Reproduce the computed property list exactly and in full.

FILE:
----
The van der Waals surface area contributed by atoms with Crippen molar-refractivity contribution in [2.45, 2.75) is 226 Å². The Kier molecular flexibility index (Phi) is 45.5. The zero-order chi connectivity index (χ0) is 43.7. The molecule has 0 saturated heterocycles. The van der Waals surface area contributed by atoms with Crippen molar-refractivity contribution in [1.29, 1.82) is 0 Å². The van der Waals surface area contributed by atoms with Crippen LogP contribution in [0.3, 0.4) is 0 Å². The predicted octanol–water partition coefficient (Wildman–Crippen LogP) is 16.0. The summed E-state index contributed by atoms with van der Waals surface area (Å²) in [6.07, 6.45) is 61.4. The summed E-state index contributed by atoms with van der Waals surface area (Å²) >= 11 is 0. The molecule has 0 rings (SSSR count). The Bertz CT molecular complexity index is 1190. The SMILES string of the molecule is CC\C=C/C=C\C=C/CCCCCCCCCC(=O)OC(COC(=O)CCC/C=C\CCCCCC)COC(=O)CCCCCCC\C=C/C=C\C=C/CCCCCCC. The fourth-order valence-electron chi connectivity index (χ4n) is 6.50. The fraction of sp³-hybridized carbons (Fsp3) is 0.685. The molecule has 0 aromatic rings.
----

The van der Waals surface area contributed by atoms with Crippen molar-refractivity contribution in [2.45, 2.75) is 226 Å². The Kier molecular flexibility index (Phi) is 45.5. The zero-order chi connectivity index (χ0) is 43.7. The molecule has 0 saturated heterocycles. The van der Waals surface area contributed by atoms with Crippen molar-refractivity contribution in [1.29, 1.82) is 0 Å². The van der Waals surface area contributed by atoms with Crippen LogP contribution in [0.3, 0.4) is 0 Å². The predicted octanol–water partition coefficient (Wildman–Crippen LogP) is 16.0. The summed E-state index contributed by atoms with van der Waals surface area (Å²) in [6.07, 6.45) is 61.4. The summed E-state index contributed by atoms with van der Waals surface area (Å²) >= 11 is 0. The molecule has 0 rings (SSSR count). The Bertz CT molecular complexity index is 1190. The SMILES string of the molecule is CC\C=C/C=C\C=C/CCCCCCCCCC(=O)OC(COC(=O)CCC/C=C\CCCCCC)COC(=O)CCCCCCC\C=C/C=C\C=C/CCCCCCC. The fourth-order valence-electron chi connectivity index (χ4n) is 6.50. The fraction of sp³-hybridized carbons (Fsp3) is 0.685. The molecule has 0 aromatic rings.